Carter SF, Scholl M, Almkvist O, Wall A, Engler H, Langstrom B, Nordberg A.
Investigating astrocytosis with 11C-deuterium Deprenyl in mild cognitive impairment and mild Alzheimer's .A multi-tracer PET paradigm.
Human Amyloid Imaging 2011 Meeting Abstracts. 2011 Jan 15;
Background: High amounts of astrocytes co-localise with fibrillar As-plaques in post-mortem AD brains. It is
therefore of great interest to develop a PET tracer for visualising reactive astrocytes in Alzheimer's diseasefs
earliest stages and study the regional distribution in brain in comparison to fibrillar As. Monoamine oxidase-B
(MAO-B) is found primarily in astrocytes. 11C-L-deterium-deprenyl (DED) is a PET tracer with high affinity and
specificity for MAO-B. In the current investigation we performed DED-, PIB- and FDG-PET in a group of MCI and
AD patients to evaluate the inter-relationship between the three tracers.
Methods: DED-PET was performed in MCI (n = 8; age = 62.6} 7.5; MMSE = 27.5} 2.1) and AD patients (n = 7;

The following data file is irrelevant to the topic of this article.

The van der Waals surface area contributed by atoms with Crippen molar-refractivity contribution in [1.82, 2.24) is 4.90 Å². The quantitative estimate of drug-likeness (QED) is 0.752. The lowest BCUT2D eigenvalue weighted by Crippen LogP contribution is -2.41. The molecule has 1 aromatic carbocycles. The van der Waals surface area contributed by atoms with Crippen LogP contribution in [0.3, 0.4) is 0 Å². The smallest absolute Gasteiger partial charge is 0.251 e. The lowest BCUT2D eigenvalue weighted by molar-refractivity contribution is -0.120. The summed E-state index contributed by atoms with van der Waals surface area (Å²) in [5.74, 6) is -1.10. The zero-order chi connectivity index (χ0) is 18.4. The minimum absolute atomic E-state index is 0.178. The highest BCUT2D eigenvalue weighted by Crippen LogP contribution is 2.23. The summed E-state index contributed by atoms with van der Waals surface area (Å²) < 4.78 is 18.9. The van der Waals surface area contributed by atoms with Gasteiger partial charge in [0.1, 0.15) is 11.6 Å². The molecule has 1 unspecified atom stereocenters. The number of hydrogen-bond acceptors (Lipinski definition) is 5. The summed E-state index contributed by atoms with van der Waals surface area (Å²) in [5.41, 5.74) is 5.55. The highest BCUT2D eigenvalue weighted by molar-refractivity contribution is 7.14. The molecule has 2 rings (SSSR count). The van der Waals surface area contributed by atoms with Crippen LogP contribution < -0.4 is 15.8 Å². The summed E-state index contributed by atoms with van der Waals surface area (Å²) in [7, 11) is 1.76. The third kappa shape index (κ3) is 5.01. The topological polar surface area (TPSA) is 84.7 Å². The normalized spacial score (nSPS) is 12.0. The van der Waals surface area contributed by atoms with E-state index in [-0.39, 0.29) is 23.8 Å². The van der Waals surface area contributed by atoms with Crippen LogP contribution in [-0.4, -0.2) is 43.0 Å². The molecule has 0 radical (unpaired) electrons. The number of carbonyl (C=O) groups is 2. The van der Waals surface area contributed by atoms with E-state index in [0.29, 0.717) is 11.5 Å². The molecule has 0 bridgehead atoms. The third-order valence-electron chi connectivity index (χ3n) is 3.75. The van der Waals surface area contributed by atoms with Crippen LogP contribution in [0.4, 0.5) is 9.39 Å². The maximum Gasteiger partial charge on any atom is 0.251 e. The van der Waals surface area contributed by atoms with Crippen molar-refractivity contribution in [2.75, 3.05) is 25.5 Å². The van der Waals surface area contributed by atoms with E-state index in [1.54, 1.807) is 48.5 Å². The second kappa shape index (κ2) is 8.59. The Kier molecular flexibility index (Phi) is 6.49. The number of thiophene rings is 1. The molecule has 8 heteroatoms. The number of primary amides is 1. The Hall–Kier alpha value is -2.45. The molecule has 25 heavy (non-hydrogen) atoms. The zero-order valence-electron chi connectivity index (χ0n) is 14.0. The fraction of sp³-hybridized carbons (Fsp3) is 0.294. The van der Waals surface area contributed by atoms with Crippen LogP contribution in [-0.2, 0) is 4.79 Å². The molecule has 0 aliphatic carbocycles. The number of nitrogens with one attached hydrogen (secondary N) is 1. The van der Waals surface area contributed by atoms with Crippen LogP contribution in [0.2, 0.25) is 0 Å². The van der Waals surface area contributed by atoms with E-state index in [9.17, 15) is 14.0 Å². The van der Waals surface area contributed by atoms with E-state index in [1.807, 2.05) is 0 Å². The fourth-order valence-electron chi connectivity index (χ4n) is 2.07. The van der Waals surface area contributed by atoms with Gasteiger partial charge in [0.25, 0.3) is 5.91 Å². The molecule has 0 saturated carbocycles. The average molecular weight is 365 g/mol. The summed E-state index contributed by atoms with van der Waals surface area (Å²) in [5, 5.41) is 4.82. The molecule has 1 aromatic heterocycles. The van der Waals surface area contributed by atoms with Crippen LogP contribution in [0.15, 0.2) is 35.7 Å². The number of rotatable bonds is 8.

age = 65.1} 6.3; MMSE = 24.4} 5.7) and in healthy age matched controls (n = 14; age = 64.7} 3.6), A modified
reference-Patlak model, with cerebellar grey matter as reference, was chosen for kinetic analysis of the DED
data. Individual DED data from 20-60 minutes was analysed using a digital brain atlas. Mean regional glucose
metabolism and PIB uptake ratios were calculated for each patient with cerebellum grey matter as reference.
Results: ANOVA on the regional DED binding data revealed a significant group effect in the bilateral frontal and
bilateral parietal cortices. Increased DED binding in most cortical and sub-cortical regions was observed in the
MCI patients relative to the controls and AD patients. All patients, except three MCI, were PIB+. Limited regional
correlations were found between the three PET tracers particularly between DED and PIB.
Conclusions: Increased DED binding throughout the brain of the MCI patients might suggest that astrocytosis is
an early phenomenon in AD development. DED-PET did not correlate with FDG or PIB in most brain regions. To
better understand the lack of a strong relationship between the tracers, particularly DED and PIB, requires further
investigation with parallel neuroimaging and postmortem studies.